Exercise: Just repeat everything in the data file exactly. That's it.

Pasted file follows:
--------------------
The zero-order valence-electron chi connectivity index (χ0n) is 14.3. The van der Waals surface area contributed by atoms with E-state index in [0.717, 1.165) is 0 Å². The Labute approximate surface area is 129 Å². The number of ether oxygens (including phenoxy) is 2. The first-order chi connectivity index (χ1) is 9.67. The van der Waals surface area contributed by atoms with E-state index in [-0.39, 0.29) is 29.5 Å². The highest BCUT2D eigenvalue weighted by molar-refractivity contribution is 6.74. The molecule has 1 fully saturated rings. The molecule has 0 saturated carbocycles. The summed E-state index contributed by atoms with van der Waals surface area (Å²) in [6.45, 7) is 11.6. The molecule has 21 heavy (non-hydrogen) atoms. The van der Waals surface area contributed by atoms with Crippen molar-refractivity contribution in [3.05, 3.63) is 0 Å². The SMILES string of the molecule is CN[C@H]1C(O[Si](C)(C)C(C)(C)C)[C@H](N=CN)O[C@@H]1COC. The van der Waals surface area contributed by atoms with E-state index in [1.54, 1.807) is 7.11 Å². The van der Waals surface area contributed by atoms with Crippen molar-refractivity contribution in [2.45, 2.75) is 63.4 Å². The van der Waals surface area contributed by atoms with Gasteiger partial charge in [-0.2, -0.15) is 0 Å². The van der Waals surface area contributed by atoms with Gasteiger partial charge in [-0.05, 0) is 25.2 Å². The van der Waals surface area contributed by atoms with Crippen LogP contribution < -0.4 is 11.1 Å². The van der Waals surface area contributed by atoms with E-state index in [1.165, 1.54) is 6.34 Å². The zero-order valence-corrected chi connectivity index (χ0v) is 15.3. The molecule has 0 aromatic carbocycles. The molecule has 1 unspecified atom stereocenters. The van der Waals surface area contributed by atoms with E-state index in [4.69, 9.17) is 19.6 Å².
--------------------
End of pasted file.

The zero-order valence-electron chi connectivity index (χ0n) is 14.3. The van der Waals surface area contributed by atoms with E-state index in [0.717, 1.165) is 0 Å². The Labute approximate surface area is 129 Å². The number of ether oxygens (including phenoxy) is 2. The first-order chi connectivity index (χ1) is 9.67. The van der Waals surface area contributed by atoms with E-state index in [-0.39, 0.29) is 29.5 Å². The highest BCUT2D eigenvalue weighted by molar-refractivity contribution is 6.74. The molecule has 1 fully saturated rings. The molecule has 0 saturated carbocycles. The summed E-state index contributed by atoms with van der Waals surface area (Å²) in [6.45, 7) is 11.6. The molecule has 21 heavy (non-hydrogen) atoms. The van der Waals surface area contributed by atoms with Crippen molar-refractivity contribution in [3.05, 3.63) is 0 Å². The SMILES string of the molecule is CN[C@H]1C(O[Si](C)(C)C(C)(C)C)[C@H](N=CN)O[C@@H]1COC. The van der Waals surface area contributed by atoms with E-state index in [1.54, 1.807) is 7.11 Å². The van der Waals surface area contributed by atoms with Crippen molar-refractivity contribution in [2.45, 2.75) is 63.4 Å². The van der Waals surface area contributed by atoms with Gasteiger partial charge in [-0.2, -0.15) is 0 Å². The van der Waals surface area contributed by atoms with Gasteiger partial charge in [-0.05, 0) is 25.2 Å². The van der Waals surface area contributed by atoms with Crippen LogP contribution < -0.4 is 11.1 Å². The van der Waals surface area contributed by atoms with E-state index in [1.165, 1.54) is 6.34 Å². The zero-order valence-corrected chi connectivity index (χ0v) is 15.3. The molecule has 0 aromatic carbocycles. The molecule has 1 unspecified atom stereocenters. The van der Waals surface area contributed by atoms with E-state index in [4.69, 9.17) is 19.6 Å².